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threatened him in public, and otherwise evinced conduct inconsistent with his claim that he had been threatened. Moreover, Malm’s implicit claim that the blog previously referenced was actually that of the Plaintiff came undone when Malm failed to produced evidence in support of his claim that Ms. Yahner, or other family members of the Plaintiff, or someone purporting to be them, had contacted him repeatedly, only to no-show. Malm had cited this as a key reason for his claim that the blog in question was actually that of the Plaintiff — despite the fact that Yahner had made written statements against interest that the blog was hers, and the fact that the blog was not in any way threatening. At trial, General District Court Judge Haddock stated that the Plaintiff had done a good job of pleading his case, but that he did not wish to overturn his previous decision. He proferred no rationale for his decision beyond this. Subsequently, in related litigation, various emails from Malm came to light in which he expressly states he does not believe he was threatened. These are attached behind a copy of the bill of particulars filed with the Alexandria General District Court. Tellingly, these emails, along with others adverse to Malm’s claims, were not provided during prior discovery, even though they were expressly within the ambit of the Appellant’s Requests for Production. Frustrated with the irrational, arbitrary and capricious nature of the original court ruling, the refusal of the Alexandria courts to reopen the matter, and the refusal of the City of Alexandria to even acknowledge, let alone investigate multiple instances of witness tampering, concealment of adverse evidence, and perjury by Malm, Appellant filed suit in the federal district court for the Eastern District of Virginia. There, he attempted to allege, perhaps inartfully, an informal pattern and practice on the part of the City of Alexandria, in which: - City police officers engage in what is de facto the unauthorized practice of law in recommending litigation against appellant — litigation that is neither warranted by the plain language of the relevant statute, nor the facts of the case. - The City of Alexandria impermissibly chills First Amendment rights by repeatedly stopping Appellant, demanding identification, and questioning him while engaging in peaceful protest on public fora near Grace Episcopal Church. Indeed, in several instances police officers provided facially pretextual bases for their stops. For example, in one case a police officer falsely claimed that Appellant was obstructing an empty sidewalk. On two other cases, officers claimed that Appellant was stepping in front of moving vehicles, despite the fact that he never left the sidewalk (and would not be inclined to step in front of moving vehicles, in any event). In other instance, an officer claimed that Appellant was engaging in “suspicious activity,” simply by distributing written information about his conflict with the church. - City officials at all levels, including the Commonwealth’s attorney, police officials, the City Attorney’s office, and more turn a blind eye to allegations that Malm perpetrated a fraud on the courts, repeatedly committed perjury, repeatedly concealed adverse evidence, and repeatedly engaged in witness tampering. Indeed, when Malm approached Appellant on the street and began screaming threats at Appellant, city Appeal — Bonetti v. City of Alexandria et al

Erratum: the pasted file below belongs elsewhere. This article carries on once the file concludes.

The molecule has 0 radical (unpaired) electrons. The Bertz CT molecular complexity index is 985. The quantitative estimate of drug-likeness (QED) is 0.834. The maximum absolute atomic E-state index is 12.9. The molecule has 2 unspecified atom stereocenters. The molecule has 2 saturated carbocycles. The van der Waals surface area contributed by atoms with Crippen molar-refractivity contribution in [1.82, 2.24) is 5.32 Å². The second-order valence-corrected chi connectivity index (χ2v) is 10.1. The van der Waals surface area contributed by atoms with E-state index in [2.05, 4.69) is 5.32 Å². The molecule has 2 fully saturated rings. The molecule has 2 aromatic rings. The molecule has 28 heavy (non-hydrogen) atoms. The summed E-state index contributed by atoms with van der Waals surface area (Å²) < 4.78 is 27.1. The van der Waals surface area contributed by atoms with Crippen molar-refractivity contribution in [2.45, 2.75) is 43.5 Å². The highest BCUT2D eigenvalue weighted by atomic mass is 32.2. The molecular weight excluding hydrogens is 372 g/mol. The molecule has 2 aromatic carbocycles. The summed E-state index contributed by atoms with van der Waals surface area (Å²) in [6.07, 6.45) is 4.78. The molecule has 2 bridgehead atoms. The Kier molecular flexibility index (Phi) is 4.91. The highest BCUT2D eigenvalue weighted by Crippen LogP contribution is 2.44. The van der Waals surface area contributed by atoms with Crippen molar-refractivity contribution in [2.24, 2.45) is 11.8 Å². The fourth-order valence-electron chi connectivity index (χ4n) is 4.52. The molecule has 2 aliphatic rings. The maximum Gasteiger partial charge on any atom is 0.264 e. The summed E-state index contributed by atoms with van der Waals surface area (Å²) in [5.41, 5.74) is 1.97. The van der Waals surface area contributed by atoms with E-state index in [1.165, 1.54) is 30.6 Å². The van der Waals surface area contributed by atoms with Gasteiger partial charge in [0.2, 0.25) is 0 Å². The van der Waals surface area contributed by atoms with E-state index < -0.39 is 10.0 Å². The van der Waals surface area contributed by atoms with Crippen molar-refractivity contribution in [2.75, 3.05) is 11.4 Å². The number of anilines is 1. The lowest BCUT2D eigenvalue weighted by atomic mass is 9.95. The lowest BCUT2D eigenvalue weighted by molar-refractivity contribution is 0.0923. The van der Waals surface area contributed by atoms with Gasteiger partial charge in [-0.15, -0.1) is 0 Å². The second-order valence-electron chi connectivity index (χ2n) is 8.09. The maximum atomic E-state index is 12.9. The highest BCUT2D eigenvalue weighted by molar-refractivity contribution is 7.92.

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police officers told Appellant to “forget about it” — a far cry from the City’s recommendation, delivered via the police department, that Malm address speech he doesn’t like by filing a bogus request for a protective order. In short, the pattern and practice is one in which City officials place a finger on the scales of justice, consistently tipping them in favor of Malm, to the detriment of Appellant’s rights to due process, the equal protection of the laws, and his First Amendment rights, all the while ignoring criminal conduct on Malm’s part.